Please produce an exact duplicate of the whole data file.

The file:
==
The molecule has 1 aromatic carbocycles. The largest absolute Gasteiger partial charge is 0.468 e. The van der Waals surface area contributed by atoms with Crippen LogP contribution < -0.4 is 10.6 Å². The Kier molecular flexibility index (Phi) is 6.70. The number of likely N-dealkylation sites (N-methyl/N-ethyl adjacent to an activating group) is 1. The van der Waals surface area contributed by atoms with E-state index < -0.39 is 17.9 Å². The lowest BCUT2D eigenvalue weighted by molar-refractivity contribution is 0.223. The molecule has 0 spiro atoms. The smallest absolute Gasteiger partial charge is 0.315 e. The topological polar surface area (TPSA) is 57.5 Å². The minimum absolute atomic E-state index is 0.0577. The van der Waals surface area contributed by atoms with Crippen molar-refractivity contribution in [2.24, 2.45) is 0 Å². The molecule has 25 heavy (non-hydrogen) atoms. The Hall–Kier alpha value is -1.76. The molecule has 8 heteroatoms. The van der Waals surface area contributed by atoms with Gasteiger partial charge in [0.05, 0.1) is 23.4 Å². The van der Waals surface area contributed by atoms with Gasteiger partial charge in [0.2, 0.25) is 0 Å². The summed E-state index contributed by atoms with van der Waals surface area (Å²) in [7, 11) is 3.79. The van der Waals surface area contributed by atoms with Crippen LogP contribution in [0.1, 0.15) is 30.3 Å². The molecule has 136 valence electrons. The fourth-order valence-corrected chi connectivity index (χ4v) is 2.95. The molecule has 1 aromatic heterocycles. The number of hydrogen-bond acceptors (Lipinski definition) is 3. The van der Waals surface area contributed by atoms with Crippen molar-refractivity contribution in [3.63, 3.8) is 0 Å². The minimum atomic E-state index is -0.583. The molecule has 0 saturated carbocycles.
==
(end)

The molecule has 1 aromatic carbocycles. The largest absolute Gasteiger partial charge is 0.468 e. The van der Waals surface area contributed by atoms with Crippen LogP contribution < -0.4 is 10.6 Å². The Kier molecular flexibility index (Phi) is 6.70. The number of likely N-dealkylation sites (N-methyl/N-ethyl adjacent to an activating group) is 1. The van der Waals surface area contributed by atoms with E-state index < -0.39 is 17.9 Å². The lowest BCUT2D eigenvalue weighted by molar-refractivity contribution is 0.223. The molecule has 0 spiro atoms. The smallest absolute Gasteiger partial charge is 0.315 e. The topological polar surface area (TPSA) is 57.5 Å². The minimum absolute atomic E-state index is 0.0577. The van der Waals surface area contributed by atoms with Crippen molar-refractivity contribution in [2.24, 2.45) is 0 Å². The molecule has 25 heavy (non-hydrogen) atoms. The Hall–Kier alpha value is -1.76. The molecule has 8 heteroatoms. The van der Waals surface area contributed by atoms with Gasteiger partial charge in [0.05, 0.1) is 23.4 Å². The van der Waals surface area contributed by atoms with Gasteiger partial charge in [0.2, 0.25) is 0 Å². The summed E-state index contributed by atoms with van der Waals surface area (Å²) in [7, 11) is 3.79. The van der Waals surface area contributed by atoms with Crippen LogP contribution in [0.1, 0.15) is 30.3 Å². The molecule has 136 valence electrons. The fourth-order valence-corrected chi connectivity index (χ4v) is 2.95. The molecule has 1 aromatic heterocycles. The number of hydrogen-bond acceptors (Lipinski definition) is 3. The van der Waals surface area contributed by atoms with Crippen molar-refractivity contribution in [3.63, 3.8) is 0 Å². The minimum atomic E-state index is -0.583. The molecule has 0 saturated carbocycles.